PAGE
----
The resolution of the Cypriot bank crisis is still a knot, awaiting disentanglement. The legislature voted 36 against and 19 abstained on the EU-sponsored bailout scheme, effectively freezing any forward movement on the issue. Moscow is capitalizing on the crisis, with PM Dmitry Medvedev calling the EU a "bull in a china shop"; conincidentally, the Soviet-esque seizure of assets awaiting Cyprus is not only deeply unpopular, but also makes Europe look rather bad.
Nicosia might yet turn to Russia for a bailout, but it is doubtful whether the 1,1 million nation will succeed in this bid - earlier, Russia offered $4 billion to Iceland in the thick of the island nation's banking crisis, but that offer did not materialize beyond the political show it produced.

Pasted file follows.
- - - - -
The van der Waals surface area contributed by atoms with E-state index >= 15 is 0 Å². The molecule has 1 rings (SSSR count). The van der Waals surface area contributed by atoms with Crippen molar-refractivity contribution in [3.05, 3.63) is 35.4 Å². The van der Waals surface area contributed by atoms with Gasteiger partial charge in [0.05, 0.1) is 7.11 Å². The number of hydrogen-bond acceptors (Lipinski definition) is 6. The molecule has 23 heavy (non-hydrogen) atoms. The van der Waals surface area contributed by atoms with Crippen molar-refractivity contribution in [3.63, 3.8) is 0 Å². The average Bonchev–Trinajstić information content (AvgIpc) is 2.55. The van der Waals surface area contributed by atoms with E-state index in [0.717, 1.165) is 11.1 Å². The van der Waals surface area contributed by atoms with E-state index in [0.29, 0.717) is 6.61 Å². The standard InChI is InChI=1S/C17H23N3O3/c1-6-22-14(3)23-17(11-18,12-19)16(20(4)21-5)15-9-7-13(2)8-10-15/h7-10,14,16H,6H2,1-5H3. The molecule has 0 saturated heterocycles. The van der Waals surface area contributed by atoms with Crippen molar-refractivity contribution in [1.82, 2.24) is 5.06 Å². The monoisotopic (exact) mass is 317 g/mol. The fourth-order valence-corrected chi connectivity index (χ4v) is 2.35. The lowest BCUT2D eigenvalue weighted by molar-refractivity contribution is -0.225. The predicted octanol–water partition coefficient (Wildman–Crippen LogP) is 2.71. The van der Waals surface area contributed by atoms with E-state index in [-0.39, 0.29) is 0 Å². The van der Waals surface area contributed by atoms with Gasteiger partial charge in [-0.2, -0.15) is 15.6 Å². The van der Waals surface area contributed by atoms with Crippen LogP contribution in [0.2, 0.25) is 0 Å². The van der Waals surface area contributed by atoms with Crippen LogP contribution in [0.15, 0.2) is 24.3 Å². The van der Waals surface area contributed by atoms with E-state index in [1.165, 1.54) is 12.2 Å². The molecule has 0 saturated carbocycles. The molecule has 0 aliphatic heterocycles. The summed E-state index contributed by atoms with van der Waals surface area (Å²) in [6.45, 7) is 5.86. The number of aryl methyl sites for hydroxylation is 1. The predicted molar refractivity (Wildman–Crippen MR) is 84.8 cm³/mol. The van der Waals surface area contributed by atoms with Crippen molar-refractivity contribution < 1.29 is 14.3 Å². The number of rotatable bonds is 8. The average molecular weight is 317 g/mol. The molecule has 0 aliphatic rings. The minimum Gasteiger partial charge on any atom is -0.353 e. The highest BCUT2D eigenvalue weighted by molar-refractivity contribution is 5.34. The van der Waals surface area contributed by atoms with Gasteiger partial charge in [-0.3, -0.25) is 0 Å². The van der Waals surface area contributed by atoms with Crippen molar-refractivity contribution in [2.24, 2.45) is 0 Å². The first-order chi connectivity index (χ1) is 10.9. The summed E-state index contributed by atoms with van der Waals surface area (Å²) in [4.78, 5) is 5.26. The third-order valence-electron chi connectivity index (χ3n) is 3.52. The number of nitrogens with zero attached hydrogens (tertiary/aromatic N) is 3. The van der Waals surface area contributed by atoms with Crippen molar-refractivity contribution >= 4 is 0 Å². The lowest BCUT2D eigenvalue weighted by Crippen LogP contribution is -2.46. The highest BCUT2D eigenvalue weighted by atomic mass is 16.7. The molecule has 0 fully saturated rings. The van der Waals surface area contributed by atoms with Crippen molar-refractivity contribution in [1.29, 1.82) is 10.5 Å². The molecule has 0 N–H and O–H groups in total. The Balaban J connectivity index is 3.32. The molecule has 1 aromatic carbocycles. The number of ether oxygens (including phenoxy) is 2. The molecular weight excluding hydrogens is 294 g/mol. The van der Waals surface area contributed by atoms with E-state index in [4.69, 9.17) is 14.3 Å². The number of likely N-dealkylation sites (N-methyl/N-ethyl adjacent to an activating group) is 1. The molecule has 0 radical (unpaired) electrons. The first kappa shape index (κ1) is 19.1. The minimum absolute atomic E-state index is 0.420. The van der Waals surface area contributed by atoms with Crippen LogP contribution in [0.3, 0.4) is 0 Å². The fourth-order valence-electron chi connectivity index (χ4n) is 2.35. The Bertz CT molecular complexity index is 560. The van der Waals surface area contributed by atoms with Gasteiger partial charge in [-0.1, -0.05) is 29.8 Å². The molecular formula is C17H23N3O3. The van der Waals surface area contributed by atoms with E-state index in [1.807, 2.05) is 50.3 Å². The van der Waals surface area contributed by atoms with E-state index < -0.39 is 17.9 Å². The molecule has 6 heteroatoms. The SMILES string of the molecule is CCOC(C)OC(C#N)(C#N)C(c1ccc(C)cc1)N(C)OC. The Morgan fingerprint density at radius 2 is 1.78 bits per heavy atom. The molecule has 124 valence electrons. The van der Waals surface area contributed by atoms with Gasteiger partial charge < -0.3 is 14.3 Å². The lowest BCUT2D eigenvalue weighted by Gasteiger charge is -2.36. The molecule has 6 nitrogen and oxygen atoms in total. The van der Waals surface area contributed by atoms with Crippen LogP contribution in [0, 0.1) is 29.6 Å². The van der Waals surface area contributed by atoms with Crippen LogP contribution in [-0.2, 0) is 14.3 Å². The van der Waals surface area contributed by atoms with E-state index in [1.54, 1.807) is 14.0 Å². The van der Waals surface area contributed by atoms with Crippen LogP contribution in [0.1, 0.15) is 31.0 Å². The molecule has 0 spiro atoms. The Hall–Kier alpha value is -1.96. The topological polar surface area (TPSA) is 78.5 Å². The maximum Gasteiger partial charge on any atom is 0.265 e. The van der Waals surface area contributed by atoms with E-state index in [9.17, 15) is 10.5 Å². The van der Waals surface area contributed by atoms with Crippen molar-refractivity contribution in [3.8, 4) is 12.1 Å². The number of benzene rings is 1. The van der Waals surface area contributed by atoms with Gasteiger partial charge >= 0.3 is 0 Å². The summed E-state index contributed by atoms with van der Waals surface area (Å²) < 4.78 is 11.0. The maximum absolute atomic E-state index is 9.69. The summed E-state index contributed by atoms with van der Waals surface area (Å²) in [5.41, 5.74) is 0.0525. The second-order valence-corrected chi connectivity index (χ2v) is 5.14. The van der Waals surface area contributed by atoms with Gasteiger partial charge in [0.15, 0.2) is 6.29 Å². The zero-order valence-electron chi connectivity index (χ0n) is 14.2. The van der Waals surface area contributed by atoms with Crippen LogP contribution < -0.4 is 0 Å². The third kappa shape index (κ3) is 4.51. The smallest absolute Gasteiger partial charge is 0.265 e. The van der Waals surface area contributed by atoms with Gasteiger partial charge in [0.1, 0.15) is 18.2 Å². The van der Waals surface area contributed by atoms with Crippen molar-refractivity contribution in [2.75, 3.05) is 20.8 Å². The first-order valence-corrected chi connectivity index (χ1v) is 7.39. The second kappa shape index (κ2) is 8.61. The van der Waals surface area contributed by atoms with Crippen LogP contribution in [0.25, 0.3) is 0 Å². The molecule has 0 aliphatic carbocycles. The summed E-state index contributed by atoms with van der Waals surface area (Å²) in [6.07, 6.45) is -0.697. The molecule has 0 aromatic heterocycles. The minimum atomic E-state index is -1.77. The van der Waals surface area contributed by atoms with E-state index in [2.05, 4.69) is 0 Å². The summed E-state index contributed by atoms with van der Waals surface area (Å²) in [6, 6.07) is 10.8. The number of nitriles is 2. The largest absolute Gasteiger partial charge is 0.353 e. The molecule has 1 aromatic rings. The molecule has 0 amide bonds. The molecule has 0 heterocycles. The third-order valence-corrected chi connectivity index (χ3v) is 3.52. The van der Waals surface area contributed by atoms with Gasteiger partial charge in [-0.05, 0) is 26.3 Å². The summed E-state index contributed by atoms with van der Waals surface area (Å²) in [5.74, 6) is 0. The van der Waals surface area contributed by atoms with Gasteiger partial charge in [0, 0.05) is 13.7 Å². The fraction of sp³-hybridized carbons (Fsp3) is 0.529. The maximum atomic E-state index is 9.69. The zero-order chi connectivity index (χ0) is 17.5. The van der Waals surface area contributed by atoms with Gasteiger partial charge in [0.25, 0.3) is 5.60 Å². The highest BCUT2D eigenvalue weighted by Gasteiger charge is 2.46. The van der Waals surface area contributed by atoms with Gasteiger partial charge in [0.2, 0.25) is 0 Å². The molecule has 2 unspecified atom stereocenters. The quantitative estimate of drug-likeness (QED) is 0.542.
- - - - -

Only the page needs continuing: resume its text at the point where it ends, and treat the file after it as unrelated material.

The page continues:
Adamantly, the EU is refusing to let any one of of the Eurozone members declare bankruptcy. While such a move would be socially expensive, it would be a dose of bad-tasting, but necessary medicine for the fiscal problems brought on by unreturnable debt.
However, the bigger problem remains a collapse of the confidence in the euro and a massive sellout by investors following a sovereign default by a member; in that case, hyperinflation might just become a much bigger problem on top of those already plaguing Europe.